7/11/2016 12:00:00 AM
Amalgamated Sugar Company Field Staff are reporting the Black bean aphids have been found in the Dry Lake Area of Canyon County. In 2015, UI Extension Entomologist Dr. Erik Wenninger posted this information about black bean aphids. The black bean aphid is a dark-bodied aphid, about 1/16 inch long; individuals may be winged or wingless. Aphids may be found on the young leaves within the crown of sugar beets. Infestations usually occur as scattered hot spots or along edges rather than uniformly across the entire field. Colonies can produce massive amounts of honeydew, which causes a black, sooty mold to cover the leaves.
There are no formal economic thresholds for insecticide treatment decisions for bean aphids, but treatment should be considered if fields are under heavy pressure. When scouting a field, it is important to sample plants in several representative areas across a field, because infestations may be patchy. Also, several predators (notably, lady beetles) and parasites attack bean aphids and may effectively suppress aphid populations. Therefore, it is advisable to assess natural enemy populations when making a decision on whether to apply insecticides. In addition to sugar beets, black bean aphids may be found in other crops, including beans and corn.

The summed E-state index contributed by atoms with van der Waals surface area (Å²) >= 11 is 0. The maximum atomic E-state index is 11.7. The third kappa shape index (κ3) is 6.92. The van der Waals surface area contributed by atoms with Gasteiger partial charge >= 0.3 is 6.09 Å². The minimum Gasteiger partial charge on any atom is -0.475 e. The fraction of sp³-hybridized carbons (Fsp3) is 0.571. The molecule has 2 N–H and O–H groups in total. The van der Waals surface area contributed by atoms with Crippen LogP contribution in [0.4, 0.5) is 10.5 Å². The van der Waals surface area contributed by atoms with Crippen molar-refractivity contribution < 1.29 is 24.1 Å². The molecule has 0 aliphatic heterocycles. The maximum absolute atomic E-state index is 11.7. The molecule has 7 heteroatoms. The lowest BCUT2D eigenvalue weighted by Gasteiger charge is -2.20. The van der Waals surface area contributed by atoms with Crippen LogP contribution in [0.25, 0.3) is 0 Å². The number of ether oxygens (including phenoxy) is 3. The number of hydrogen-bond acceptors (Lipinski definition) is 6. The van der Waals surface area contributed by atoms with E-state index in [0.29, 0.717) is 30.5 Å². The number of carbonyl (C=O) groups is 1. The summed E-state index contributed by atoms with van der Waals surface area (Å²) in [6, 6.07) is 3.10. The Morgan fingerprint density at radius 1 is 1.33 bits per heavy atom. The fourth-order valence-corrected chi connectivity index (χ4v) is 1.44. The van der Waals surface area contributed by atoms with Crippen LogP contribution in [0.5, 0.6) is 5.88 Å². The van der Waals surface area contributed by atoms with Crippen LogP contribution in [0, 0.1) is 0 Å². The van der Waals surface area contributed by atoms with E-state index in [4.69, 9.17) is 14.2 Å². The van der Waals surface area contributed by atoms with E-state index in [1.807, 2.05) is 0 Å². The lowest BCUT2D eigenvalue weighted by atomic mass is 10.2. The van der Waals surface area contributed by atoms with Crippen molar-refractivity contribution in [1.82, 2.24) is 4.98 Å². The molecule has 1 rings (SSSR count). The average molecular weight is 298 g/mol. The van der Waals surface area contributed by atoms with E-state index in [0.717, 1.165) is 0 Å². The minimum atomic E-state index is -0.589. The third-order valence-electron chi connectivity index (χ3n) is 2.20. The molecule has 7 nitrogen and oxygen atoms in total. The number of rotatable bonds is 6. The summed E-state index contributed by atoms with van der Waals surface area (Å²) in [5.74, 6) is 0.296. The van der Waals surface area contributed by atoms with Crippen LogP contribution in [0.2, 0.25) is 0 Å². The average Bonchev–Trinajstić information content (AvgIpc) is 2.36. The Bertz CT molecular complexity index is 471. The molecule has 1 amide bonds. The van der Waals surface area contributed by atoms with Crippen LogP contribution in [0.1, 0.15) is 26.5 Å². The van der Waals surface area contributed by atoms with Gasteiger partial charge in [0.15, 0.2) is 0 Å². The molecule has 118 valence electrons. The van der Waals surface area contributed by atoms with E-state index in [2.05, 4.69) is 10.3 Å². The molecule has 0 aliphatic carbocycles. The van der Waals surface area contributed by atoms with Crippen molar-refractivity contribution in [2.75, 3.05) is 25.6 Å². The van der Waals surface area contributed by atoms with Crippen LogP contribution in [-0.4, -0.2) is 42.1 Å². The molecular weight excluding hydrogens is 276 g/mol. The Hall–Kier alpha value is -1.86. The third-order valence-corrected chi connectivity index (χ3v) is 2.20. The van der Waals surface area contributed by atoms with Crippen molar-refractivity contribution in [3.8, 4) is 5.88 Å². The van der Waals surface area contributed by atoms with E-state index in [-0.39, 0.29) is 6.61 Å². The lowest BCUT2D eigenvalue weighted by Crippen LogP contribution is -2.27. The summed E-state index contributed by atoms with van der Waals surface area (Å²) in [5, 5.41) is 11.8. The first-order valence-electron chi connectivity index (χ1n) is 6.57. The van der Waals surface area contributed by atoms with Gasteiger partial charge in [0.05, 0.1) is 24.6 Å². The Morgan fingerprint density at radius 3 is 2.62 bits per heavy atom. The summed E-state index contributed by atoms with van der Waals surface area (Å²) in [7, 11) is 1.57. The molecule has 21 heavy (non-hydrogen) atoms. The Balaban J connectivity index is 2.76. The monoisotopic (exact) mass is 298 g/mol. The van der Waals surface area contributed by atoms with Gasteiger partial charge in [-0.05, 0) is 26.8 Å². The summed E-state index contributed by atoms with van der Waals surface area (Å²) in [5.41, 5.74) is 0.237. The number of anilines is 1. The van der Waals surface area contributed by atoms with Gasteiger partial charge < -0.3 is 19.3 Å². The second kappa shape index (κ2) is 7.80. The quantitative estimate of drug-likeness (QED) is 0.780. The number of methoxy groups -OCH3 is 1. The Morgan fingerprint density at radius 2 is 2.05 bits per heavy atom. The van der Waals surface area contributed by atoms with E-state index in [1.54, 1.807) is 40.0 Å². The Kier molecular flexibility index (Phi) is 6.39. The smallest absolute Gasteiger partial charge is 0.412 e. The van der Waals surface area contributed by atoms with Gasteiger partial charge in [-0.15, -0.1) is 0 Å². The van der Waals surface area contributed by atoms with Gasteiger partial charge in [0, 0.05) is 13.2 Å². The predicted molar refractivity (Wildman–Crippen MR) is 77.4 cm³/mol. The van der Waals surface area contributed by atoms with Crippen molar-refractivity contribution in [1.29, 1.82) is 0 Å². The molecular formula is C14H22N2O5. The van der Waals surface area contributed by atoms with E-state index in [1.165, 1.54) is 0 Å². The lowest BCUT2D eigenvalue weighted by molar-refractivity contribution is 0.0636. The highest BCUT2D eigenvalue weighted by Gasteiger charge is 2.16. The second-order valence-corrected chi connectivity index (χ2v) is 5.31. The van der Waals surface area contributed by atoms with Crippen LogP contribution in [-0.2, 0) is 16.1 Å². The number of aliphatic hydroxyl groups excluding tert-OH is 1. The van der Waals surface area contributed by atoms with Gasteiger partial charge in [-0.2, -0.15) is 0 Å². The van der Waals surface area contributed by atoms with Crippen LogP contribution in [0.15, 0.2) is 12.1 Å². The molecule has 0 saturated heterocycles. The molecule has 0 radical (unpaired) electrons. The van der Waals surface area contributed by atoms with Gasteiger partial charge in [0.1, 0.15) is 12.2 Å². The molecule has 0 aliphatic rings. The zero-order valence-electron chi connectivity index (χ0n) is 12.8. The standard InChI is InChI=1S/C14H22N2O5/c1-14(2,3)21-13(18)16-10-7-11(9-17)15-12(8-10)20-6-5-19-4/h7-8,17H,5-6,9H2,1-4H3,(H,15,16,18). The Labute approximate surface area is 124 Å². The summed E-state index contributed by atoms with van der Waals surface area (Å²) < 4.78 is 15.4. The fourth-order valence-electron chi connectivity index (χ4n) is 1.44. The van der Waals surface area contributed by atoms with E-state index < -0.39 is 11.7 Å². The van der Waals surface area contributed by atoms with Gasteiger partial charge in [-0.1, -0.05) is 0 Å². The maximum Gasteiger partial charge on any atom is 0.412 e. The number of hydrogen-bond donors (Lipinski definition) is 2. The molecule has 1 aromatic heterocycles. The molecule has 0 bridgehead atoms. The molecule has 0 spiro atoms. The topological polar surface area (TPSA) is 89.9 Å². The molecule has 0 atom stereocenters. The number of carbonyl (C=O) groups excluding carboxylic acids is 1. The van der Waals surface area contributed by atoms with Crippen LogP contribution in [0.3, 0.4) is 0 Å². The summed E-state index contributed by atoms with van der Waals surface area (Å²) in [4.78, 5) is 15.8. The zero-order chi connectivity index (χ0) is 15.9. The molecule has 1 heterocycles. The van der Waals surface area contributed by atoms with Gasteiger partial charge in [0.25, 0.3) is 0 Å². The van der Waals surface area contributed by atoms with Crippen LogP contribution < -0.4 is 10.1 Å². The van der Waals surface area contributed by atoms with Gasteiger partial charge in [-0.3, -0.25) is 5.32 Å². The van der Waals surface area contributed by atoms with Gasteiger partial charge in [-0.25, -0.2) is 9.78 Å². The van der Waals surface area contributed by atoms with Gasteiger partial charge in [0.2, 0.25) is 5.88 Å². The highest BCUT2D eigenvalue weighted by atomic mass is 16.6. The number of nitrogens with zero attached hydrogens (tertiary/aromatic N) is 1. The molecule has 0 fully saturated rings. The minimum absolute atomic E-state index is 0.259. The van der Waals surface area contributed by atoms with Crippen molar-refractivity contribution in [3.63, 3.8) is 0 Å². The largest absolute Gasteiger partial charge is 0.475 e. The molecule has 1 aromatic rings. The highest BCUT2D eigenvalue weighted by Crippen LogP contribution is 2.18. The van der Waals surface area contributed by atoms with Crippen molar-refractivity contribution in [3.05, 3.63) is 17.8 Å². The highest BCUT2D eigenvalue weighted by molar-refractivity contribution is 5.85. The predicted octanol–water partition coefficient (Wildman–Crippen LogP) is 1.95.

You may be able to tank mix insecticides for black bean aphid with fungicides used for powdery mildew. Make sure to read and follow the label and contact your Field Consultant from AMSCO for more treatment options.
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